Friends, we stand at the dawn of a new year, and it is our duty to make it less excruciating than the one that came before. Twenty-eighteen was childish, demoralizing sadism from one end to the other, bookended by government shutdowns. When Louis C.K. capped it off by really giving it to the trans people and school shooting survivors who’ve had it too good for too long, I thought: “Well, there’s this stupid goddamn year for you.” Or I would have, if I hadn’t been sleeping off a hangover.
We can do better in 2019. We must. There are, of course, many predictable ways to go about it. We can limit our exposure to the raw sewage of social media. We can turn off the cable news networks and opinion-bellowing podcasts to which we have turned to reinforce the beliefs we already had. We can meditate and run and get eight good hours of sleep a night. Enjoy all of that, and I’ll see you when we’re finished with it on January 6.
But there is something else. Something deeper, more difficult and no less necessary. Something that can go a long way toward washing our souls clean of the cruelty that is the hallmark of our modern society. Something that can help prepare us for a 2019 that promises to be more exhausting, more bewildering, more chock full o’ nuts.
My friends, we must reckon with what we have done to Hootie and the Blowfish.
The Blowfish Backlash was the debut of a very new-millennium kind of viciousness, and it came out of nowhere. The band’s 1994 major-label debut, Cracked Rear View, was a staple of every college party, sports bar, and pleasant mainstream rock station of mid-1990s. By the end of 1999, the album had sold 16 million copies, and it still sits in the list of top 20 best-selling albums of all time, where it will probably stay forever because nobody’s ever going to buy albums again.
And then came 1996’s Fairweather Johnson, a perfectly respectable sophomore release. An improvement even. I mean, “Sad Caper?” Deep Blue Something—the band behind the ’95 hit “Breakfast at Tiffany’s”—could never.
Fairweather Johnson sold 2.3 million copies, and instantly Hootie and the Blowfish became a joke. One could not even say the name of the band without a big roll of the eyes (which one could argue the name begs for, but seriously: Look in the mirror and watch yourself say Metallica and then come back here and talk to me about silly names). We wanted something edgier and darker than the music of Monica and Ross Geller. We longed for grit, realism. Give us Dishwalla, we said.
We treated Hootie and the Blowfish with the performative viciousness that pervades our current cultural moment. We turned on one of our own, just for fun, as children do. We belittled them like we have not done another major mainstream rock band before or since. We bullied Hootie and each Blowfish, and we liked how it felt, so we didn’t stop. We laughed them out of the game for no good reason, while we let Dave Matthews Band continue kicking around the same hacky sack for their next few albums. We shamed them in a way we never did Counting Crows, and to this day Adam Duritz walks the earth with a hairdo that answers the question: what if a fireworks display could be brown?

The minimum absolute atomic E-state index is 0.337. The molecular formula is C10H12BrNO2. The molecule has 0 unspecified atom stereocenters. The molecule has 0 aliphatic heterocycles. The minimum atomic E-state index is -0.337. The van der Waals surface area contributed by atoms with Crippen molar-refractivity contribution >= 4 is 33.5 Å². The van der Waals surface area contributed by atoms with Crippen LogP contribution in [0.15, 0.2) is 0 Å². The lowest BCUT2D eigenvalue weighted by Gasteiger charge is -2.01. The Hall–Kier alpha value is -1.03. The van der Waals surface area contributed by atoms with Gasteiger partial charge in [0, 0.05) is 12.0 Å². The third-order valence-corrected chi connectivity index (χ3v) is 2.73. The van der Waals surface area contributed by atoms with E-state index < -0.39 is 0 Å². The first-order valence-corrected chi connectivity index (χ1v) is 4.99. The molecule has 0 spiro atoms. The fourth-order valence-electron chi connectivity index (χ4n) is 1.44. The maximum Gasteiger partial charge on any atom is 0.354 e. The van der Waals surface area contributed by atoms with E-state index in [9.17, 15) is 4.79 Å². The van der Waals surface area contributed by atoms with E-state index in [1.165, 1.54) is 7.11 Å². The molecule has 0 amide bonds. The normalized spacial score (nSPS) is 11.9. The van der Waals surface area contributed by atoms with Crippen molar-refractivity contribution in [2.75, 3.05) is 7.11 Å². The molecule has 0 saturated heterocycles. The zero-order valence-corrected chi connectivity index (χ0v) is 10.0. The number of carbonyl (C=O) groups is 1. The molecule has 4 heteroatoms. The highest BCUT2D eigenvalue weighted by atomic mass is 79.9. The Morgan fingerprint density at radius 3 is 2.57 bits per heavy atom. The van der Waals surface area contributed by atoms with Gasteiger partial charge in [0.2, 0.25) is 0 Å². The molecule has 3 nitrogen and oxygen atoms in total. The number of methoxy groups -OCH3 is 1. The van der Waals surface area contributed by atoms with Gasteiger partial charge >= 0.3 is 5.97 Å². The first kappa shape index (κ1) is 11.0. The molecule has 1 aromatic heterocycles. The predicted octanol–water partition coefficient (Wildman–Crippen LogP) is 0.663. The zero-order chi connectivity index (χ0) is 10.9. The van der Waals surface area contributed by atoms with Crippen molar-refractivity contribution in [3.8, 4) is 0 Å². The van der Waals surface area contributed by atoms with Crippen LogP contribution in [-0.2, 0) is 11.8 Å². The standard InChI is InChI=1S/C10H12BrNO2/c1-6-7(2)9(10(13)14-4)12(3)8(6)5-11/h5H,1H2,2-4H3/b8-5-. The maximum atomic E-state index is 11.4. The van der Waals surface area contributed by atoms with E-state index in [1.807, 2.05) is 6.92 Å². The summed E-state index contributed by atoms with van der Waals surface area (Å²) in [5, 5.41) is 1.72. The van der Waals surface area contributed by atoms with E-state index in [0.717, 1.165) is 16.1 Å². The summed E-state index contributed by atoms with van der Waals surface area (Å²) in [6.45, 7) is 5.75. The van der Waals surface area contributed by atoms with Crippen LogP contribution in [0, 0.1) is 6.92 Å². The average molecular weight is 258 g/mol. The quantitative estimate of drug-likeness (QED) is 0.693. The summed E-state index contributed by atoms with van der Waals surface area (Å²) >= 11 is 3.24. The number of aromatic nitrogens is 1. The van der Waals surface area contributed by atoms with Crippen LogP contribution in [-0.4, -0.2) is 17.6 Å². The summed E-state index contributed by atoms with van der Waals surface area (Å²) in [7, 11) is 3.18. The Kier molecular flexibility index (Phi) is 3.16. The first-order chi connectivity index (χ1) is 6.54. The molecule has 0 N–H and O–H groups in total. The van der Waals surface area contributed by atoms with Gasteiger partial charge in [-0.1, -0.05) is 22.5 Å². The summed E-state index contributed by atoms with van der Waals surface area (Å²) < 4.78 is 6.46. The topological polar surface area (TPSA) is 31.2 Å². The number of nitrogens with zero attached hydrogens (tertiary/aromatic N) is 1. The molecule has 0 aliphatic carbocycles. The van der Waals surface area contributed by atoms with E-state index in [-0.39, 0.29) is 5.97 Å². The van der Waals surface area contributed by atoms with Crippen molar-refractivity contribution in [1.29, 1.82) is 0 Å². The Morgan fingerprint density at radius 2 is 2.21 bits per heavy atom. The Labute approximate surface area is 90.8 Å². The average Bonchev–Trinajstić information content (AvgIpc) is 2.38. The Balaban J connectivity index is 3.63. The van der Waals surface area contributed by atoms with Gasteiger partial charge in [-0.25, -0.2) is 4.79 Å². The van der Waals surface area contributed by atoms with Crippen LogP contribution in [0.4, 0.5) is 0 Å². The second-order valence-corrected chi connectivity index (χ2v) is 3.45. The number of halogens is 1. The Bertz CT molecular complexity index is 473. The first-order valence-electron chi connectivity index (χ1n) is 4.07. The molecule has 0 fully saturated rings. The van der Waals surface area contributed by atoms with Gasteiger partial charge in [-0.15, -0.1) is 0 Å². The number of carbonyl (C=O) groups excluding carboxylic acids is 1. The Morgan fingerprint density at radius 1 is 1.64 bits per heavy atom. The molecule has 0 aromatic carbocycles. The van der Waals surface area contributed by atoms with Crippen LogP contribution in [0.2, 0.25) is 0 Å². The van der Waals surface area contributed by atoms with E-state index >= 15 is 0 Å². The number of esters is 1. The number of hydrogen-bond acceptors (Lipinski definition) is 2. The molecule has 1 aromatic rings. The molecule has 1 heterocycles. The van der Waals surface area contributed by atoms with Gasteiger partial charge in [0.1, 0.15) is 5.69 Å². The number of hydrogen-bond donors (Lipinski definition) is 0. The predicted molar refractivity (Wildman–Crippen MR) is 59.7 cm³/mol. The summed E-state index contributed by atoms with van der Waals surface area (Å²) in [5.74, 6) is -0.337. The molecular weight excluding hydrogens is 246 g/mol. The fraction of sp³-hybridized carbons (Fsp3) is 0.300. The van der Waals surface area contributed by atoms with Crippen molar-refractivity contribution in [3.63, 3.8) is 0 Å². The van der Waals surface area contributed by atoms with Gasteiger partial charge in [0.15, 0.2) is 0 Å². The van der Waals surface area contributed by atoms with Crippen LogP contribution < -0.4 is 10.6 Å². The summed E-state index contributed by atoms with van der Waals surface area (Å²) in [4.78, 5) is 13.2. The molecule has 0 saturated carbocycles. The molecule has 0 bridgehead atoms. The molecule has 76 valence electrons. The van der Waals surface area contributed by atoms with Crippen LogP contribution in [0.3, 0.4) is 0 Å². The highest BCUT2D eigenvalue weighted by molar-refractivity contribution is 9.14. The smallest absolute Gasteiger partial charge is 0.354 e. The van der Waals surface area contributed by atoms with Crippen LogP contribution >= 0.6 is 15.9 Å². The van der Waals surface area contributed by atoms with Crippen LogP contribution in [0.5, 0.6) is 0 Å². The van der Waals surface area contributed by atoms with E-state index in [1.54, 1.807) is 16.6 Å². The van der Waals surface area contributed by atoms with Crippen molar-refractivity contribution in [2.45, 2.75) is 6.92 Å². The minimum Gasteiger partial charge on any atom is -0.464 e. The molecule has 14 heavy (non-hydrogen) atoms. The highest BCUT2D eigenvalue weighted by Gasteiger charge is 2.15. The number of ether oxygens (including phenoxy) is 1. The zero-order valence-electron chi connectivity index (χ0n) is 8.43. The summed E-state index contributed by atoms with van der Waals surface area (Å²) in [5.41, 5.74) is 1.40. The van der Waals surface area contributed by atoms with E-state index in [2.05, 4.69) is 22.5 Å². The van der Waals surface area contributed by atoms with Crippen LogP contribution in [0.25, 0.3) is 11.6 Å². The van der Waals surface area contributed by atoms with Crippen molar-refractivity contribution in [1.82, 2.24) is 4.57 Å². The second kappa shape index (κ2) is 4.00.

The band never officially broke up, but in 2008 they announced what would become a decade-long hiatus, ostensibly so lead singer Darius Rucker could pursue a solo career. We banished Hootie and the Blowfish from the kingdom, exiling Rucker to country radio’s more welcoming (unless you’re gay) embrace, and the only benefit I can think of is that at least they never got the opportunity to make their “Moves Like Jagger.”
Here’s the thing: We never really stopped liking Hootie and the Blowfish, we just began to concern ourselves with whether our peers did. We thought that our neighbors thought that Hootie was no longer cool and, afraid of appearing uncool ourselves, we threw them overboard. We began constructing and altering our tastes and personalities for public consumption. No wonder reality television and Instagram were right around the corner.
We began a long slow slide in 1996, and we didn’t even notice it. We got mean, then we got meaner, then we got attacked, then we got scared, then we watched Simon Cowell make fun of William Hung, then we got social media, now Donald Trump is the president of the United States. Not for nothing did Fox News debut six months after Fairweather Johnson. We have late-stage disease of the soul, and the first 1990s hipster to make an easy crack about Hootie and the Blowfish was patient zero.
We can reverse the damage. There’s a new Hootie and the Blowfish album due in 2019, plus a Cracked Rear View 25th anniversary tour, and it is our duty as Americans to show up. We must be honest with ourselves: It is impossible to hate Hootie and the Blowfish as much as we have for sure told someone that we did. They are pleasant to listen to at their very worst, and capable of greatness at their best (I’m going to go with “Time” from Cracked Rear View as their best, but their cover of The Reivers’ “Araby” is up there).
That I am publicly defending a band whose most memorable video is four solid minutes of SportsCenter humor should show you that I am not fucking around. I mean this: Hootie and the Blowfish deserve an apology and another earnest listen. Don’t tell me it’s not possible. We can admit when we’ve rushed to judgment; hell, even Richard Jewell— the guy we thought did the Atlanta Olympics bombing in the summer of Fairweather Johnson— got a redemption tour and a spot on Weekend Update for his trouble. And then he died, so this is not a perfect analogy, but give me a break, I just got spat out of 2018.
We left our sincere, hopeful, big-hearted selves back in the middle of the Clinton administration, and we’re going to have to reach all the way back there to retrieve them. Admit it: the world looks better in your cracked rear view.
Welcome back, Hootie, and may all be forgiven.